Expression constructs were prepared in pCMV5, the same wild-type TGIF construct previously reported, by site-directed mutagenesis (Transponics, York, PA). Successful introduction of sequence variations was confirmed by bi-directional sequencing. All experiments reported here use a TGIF construct tagged at the NH2-terminus with FLAG. His6-CtBP, Myc-Sin3, Smad3, and T7-RXRα expression constructs have been described previously. Creation of the retinoid-responsive pGL2-DR1-TATA-luc and the TGFβ-responsive 3TP-lux transcriptional reporters was described previously.
COS1 cells were maintained in DMEM with 10% BGS (Hyclone), and transfected using LipofectAmine (Invitrogen). 36 hours after transfection, cells were lysed by sonication in 50 mM HEPES, pH 7.4, 10% glycerol, 100 mM NaCl, 0.1% Tween-20 with protease and phosphatase inhibitors. Lysates were incubated at 4°C with double-stranded biotinylated oligonucleotide containing a TGIF consensus or mutated consensus binding site and poly(dI-dC).poly(dI-dC) competitor. Protein complexes bound to the labeled DNA were precipitated with Streptavidin-agarose (Novagen). Following SDS-polyacrylamide gel electrophoresis, proteins were electroblotted to Immobilon-P (Millipore) and incubated with antiserum specific for Flag (Sigma). Proteins were visualized with horseradish peroxidase-conjugated goat anti-mouse Ig (Pierce) and ECL (Amersham Pharmacia Biotech).
COS1 cells were maintained and transfected as above. 36 hours after transfection, cells were lysed by sonication in 50 mM HEPES, pH 7.4, 10% glycerol, 100 mM NaCl, 0.1% Tween-20 with protease and phosphatase inhibitors. Immunocomplexes were precipitated with Flag M2-agarose (Sigma). Following SDS-polyacrylamide gel electrophoresis, proteins were electroblotted to Immobilon-P (Millipore) and incubated with antisera specific for Flag (Sigma), His6 (Covance), Myc (9E10), Smad2/3 (Upstate), or T7 (Novagen). Proteins were visualized with horseradish peroxidase-conjugated goat anti-mouse or anti-rabbit Ig (Pierce) and ECL (Amersham Pharmacia Biotech).
HepG2 cells were maintained in DMEM with 10% FBS, and transfected using Exgen 500 (MBI Fermentas) according to the manufacturer’s instructions. Cells were transfected with 3TP-lux or DR1-TATA-luc reporter, phCMVRLuc, and the indicated TGIF expression constructs. Cells were treated either with 100 pM TGFβ or 10−8 M 9cis-retinoic acid, as appropriate. 48 hours after transfection, firefly luciferase activity was assayed using a luciferase assay kit (Promega) and Renilla luciferase was assayed with 0.09 μM coelenterazine (Biosynth), using a Berthold LB953 luminometer.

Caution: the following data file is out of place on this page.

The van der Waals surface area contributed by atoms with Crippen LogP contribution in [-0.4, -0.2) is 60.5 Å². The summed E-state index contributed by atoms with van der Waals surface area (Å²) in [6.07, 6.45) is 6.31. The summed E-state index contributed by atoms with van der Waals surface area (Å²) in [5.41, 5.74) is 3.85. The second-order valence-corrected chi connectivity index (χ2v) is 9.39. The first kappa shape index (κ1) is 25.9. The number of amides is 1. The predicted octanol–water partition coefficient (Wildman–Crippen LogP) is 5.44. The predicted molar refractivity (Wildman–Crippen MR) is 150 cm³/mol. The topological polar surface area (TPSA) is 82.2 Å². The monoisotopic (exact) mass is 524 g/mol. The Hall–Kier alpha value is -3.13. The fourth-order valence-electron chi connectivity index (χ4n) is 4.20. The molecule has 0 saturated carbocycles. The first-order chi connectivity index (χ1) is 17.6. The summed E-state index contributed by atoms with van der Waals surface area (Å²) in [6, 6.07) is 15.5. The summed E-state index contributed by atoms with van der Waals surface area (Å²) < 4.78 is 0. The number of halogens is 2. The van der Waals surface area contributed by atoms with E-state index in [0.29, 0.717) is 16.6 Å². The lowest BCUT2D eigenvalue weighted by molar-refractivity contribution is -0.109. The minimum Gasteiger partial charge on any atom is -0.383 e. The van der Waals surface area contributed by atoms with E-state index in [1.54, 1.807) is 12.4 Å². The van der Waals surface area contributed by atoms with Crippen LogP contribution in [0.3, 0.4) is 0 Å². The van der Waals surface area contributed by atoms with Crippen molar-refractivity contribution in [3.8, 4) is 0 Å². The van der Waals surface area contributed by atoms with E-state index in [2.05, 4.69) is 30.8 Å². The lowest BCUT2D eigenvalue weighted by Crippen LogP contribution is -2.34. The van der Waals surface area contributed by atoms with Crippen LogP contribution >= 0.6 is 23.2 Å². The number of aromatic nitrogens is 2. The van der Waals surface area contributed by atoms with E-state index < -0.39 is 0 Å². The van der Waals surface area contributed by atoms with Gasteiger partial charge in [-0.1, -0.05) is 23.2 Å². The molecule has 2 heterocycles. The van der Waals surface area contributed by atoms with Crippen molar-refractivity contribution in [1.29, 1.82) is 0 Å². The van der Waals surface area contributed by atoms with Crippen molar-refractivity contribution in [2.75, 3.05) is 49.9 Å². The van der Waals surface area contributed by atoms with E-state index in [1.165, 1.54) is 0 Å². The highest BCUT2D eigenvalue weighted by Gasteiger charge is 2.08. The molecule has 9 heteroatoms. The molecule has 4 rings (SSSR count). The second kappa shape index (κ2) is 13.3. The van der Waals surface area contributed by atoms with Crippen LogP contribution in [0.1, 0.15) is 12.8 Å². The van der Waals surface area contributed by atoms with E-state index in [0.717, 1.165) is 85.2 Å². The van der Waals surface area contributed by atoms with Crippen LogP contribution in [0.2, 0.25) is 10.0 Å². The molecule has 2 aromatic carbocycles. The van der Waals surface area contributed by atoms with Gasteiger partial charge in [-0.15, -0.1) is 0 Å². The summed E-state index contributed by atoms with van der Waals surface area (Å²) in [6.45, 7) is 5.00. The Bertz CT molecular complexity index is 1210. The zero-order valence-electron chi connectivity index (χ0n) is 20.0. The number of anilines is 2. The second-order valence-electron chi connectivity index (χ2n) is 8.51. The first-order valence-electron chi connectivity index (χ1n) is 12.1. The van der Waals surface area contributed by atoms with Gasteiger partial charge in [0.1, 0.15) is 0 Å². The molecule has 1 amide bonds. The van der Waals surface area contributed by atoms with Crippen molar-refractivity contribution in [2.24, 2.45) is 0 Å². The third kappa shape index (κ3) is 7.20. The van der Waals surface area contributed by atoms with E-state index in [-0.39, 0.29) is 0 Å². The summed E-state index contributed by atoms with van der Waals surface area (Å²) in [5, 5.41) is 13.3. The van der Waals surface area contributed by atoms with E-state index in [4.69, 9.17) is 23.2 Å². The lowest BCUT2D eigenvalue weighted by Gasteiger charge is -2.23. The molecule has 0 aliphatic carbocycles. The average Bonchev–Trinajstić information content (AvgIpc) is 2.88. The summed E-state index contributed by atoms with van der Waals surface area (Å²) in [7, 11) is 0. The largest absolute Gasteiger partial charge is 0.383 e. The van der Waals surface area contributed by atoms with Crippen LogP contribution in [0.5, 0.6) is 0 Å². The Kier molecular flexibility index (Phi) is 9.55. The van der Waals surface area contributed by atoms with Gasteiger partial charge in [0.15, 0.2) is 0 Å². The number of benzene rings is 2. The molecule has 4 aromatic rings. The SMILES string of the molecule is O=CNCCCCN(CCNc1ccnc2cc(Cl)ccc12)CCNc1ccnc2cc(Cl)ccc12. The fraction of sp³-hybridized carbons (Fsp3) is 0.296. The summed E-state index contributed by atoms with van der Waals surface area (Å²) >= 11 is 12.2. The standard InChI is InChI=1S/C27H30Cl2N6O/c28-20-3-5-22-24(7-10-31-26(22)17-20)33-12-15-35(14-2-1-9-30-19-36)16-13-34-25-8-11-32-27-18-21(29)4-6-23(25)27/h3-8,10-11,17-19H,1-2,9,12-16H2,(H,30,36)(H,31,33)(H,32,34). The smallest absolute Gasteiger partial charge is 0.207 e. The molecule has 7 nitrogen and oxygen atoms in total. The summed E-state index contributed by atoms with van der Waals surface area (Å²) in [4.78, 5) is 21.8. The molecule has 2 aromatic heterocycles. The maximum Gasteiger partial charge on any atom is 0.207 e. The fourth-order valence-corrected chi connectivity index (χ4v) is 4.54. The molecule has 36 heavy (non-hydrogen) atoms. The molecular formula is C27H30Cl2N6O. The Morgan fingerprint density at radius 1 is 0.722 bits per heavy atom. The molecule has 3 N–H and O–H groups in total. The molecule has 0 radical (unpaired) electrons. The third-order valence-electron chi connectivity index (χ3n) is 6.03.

Mice with both alleles of exon 2 of the Sonic hedgehog (Shh) locus flanked by LoxP sites, obtained from Jackson Labs (129-Shhtm2Amc/J; (ref Andrew McMahon), were bred to an Adenovirus EIIa-Cre transgenic mouse (Tg(EIIa-cre)C5379Lmgd; Jackson Labs) so that the Shh coding sequence was recombined out at the 2 cell zygote stage, resulting in offspring heterozygous for a Shh null allele in all cell types. Shh heterozygotes were crossed with mice homozygous for a Tgif null allele on a mixed C57BL6/J × 129/SvJ strain background. Mice doubly heterozygous for Shh/Tgif null alleles were intercrossed and the genotypes of offspring were analyzed upon weaning at P21. Separately, Shh heterozygotes were backcrossed with pure C57BL6/J mice for 6 generations then crossed with mice homozygous null for Tgif on a C57BL6/J N6 background. Shh/Tgif C57BL6/J double heterozygotes were crossed with Tgif heterozygotes and embryos were analyzed at 10.5 dpc for developmental defects. Genomic tail or yolk sac DNA was purified by HotShot, or using a Promega Wizard purification kit, and was analyzed by PCR using primers specific for wildtype and mutant alleles of Shh and Tgif. Procedures were approved by the Animal Care and Use Committee of the University of Virginia.
We are indebted to the families who participated in this research, and the support by the DIR, NHGRI (K. B. E.-J., F.L., E.R. and M.M.), the Fogarty Training Grant DE43TW05503 (supporting, in part, K. B. E.-J.), and to the March of Dimes (grant number 6-FY04-77, to D.W.). We thank Mauricio Arcos-Burgos and Sabina Domene for the statistical analysis.